Retail banking is a service for two types of individuals: savers and borrowers. Services offered under this include savings and current accounts, mortgages, personal loans, debit cards, and credit cards. It acts as an intermediary between two sets of people in society: preponers and postponers. Preponers are the borrowers who prepone their buying without having money today. On the other hand, postponers are the savers who postpone their buying despite having the money today. The term is generally used to distinguish these mass-market banking services from investment banking, commercial banking or wholesale banking.
Retail banking is analogous to a one-shop for as many financial services as possible on behalf of retail clients. Some retail banks have even made a push into investment services such as wealth management, brokerage accounts, private banking and retirement planning. Multiple advantages for the banks are acquisition of a huge customer base, multiple product offerings, better pricing and profitability, scope for cross selling and up selling financial as well as related products for increased per customer revenue and of course better risk proposition. The forces that are shaping the Personal Financial Services (PFS) in Asia are the continuing surge of new customers entering the banking system, the explosive growth of consumer credit at 30 percent per annum and the emerging need for wealth management due to increasing affluence.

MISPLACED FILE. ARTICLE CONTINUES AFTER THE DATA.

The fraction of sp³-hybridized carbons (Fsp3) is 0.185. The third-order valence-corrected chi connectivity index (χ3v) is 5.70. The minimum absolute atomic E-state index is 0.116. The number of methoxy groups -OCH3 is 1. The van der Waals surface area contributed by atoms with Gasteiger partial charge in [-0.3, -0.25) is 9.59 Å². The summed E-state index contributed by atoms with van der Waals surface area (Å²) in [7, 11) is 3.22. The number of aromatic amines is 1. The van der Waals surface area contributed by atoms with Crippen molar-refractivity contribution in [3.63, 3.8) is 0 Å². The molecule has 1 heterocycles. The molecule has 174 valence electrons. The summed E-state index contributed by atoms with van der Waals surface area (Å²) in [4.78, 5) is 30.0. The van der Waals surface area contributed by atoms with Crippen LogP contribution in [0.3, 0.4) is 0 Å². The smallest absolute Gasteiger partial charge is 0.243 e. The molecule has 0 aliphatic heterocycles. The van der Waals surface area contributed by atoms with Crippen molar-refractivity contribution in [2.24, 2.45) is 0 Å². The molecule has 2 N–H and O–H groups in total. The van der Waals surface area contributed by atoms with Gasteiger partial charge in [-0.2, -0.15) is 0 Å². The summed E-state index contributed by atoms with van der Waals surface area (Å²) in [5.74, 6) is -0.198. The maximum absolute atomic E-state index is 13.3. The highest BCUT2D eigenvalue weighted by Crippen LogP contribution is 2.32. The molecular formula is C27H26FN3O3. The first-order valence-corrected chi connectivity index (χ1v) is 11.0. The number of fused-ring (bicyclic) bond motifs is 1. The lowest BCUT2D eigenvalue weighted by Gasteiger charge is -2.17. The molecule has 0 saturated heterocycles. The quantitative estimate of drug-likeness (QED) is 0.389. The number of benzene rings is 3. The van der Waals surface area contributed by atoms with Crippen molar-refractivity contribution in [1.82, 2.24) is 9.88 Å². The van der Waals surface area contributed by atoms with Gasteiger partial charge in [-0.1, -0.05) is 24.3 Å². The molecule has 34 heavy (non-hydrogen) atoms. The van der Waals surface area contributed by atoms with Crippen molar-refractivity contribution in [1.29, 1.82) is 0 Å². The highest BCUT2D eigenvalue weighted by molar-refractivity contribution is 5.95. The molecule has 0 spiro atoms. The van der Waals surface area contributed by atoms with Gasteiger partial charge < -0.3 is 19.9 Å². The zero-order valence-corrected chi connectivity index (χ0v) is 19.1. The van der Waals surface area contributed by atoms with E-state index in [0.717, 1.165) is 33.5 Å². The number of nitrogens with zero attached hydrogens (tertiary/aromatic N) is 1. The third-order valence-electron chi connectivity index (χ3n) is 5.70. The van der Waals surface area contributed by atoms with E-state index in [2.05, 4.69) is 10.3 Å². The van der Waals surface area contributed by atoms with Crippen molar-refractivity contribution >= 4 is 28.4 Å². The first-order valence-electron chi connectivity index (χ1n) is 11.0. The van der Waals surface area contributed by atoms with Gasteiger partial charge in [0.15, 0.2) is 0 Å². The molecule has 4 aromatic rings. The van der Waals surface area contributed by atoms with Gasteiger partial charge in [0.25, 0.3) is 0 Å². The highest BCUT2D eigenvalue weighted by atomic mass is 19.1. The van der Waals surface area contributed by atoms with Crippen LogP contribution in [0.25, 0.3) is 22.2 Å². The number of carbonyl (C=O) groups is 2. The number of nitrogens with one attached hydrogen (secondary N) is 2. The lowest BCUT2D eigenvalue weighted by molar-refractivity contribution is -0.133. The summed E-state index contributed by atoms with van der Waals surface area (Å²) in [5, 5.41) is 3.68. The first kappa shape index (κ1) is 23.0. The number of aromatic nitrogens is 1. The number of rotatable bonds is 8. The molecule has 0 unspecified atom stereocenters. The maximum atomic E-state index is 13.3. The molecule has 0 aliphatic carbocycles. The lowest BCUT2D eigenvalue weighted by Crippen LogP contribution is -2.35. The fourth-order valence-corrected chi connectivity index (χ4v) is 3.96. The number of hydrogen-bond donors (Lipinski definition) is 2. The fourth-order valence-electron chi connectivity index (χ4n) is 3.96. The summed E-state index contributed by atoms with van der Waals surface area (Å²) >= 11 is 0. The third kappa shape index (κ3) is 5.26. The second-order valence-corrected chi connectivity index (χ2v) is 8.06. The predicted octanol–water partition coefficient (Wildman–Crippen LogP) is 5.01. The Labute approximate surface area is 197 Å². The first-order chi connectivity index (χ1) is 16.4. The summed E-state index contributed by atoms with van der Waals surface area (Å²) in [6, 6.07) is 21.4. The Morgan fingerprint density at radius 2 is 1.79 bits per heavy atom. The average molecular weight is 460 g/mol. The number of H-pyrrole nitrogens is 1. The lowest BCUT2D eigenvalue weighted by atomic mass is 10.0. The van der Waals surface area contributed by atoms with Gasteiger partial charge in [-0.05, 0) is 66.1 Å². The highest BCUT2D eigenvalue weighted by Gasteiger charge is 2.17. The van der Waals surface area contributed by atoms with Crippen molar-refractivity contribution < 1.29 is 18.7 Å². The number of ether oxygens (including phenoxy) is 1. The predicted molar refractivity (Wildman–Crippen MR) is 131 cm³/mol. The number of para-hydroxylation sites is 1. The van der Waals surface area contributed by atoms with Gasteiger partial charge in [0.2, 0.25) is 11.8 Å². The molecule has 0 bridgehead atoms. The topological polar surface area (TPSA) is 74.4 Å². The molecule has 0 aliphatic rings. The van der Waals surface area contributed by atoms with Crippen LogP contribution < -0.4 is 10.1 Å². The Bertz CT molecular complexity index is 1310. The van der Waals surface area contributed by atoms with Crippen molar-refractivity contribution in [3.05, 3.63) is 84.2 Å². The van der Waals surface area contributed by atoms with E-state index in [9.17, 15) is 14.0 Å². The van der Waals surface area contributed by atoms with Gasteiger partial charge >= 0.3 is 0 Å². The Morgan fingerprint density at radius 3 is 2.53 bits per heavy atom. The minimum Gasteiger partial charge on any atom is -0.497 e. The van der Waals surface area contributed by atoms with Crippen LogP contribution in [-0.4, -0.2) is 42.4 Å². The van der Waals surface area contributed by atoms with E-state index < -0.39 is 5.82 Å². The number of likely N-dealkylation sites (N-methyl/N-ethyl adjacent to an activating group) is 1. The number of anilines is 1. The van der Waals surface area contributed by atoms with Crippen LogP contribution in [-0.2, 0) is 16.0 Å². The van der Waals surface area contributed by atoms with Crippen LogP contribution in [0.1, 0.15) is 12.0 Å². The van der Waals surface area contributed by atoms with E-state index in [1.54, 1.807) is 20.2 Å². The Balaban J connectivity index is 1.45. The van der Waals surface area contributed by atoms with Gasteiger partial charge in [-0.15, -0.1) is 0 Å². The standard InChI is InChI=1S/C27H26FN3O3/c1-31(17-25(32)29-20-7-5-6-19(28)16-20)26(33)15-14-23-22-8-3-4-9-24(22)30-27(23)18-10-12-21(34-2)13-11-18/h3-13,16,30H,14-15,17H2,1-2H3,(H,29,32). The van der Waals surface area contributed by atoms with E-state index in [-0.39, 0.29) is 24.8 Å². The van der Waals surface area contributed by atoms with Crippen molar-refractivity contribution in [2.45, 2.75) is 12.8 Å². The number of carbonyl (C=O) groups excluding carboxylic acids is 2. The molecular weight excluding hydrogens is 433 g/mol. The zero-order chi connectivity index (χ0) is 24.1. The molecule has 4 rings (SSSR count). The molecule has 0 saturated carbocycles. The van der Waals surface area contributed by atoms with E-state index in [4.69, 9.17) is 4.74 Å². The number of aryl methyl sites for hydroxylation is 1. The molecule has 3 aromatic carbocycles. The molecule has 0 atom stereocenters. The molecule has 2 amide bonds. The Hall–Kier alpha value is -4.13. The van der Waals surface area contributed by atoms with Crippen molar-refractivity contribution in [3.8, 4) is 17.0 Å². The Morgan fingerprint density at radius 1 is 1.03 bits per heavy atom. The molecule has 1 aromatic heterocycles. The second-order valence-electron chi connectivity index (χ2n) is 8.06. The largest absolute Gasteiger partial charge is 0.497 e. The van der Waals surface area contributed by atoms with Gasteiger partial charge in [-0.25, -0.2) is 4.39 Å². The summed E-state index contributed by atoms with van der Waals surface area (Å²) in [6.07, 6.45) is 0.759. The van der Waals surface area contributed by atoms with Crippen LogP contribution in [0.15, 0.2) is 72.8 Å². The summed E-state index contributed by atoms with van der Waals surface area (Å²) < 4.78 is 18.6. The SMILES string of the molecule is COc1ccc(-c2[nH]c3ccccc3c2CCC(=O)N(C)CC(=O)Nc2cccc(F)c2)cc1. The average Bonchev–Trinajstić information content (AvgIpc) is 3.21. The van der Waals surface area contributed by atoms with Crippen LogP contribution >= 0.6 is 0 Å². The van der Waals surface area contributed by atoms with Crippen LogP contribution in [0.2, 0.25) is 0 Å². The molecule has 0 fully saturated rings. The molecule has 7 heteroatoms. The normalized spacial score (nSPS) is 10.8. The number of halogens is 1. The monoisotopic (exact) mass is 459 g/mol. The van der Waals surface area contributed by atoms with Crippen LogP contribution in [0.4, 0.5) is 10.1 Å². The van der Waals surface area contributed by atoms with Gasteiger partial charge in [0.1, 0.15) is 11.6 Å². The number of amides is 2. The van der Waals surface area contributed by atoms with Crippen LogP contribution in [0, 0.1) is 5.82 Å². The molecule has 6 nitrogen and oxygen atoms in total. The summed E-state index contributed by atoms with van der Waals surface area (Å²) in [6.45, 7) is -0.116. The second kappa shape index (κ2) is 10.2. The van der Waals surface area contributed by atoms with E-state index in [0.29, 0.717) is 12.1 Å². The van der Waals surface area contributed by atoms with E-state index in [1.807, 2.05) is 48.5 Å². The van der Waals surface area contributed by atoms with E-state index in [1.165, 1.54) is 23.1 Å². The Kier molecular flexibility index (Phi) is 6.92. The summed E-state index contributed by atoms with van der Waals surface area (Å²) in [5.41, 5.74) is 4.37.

With rising income levels, India is becoming an increasingly attractive market for retail financial products. In addition to consumer credit, payment products such as credit and debit cards will drive growth, depending on issuer’s ability to penetrate second tier towns and segments such as self employed.
Current offerings will be inadequate to capture these opportunities, leaving a gap for innovative players to fill in. RBI had constituted the Jalan committee to examine the fit and proper criteria, business plans, corporate governance practices, etc, of new bank license applicants. Over two-dozen aspirants from the private and public sectors, including Anil Ambani-led Reliance Capital, Aditya Birla Nuvo well as Non Bank Financial Companies (NBFCs) such as Shriram Finance, Religare, L&T Finance and IDFC, have applied for bank licenses. Financial inclusion remains a key issue as far as retail banking is concerned. The bottom of the pyramid remains underserved and therefore it represents an attractive opportunity for the bankers to en-cash. While retail banking offers phenomenal opportunities for growth, the challenges are equally daunting.
1. (a) Micro Finance in India Micro finance has proved to be extremely effective as a means of improving the economic condition and empowering the rural poor through participatory credit lending schemes. Micro finance helps the poor in various ways, not only by improving their economic condition, but also by means of the attendant benefits that a higher income level has on factors like health, education, economic and social status of women, and the general standard of living.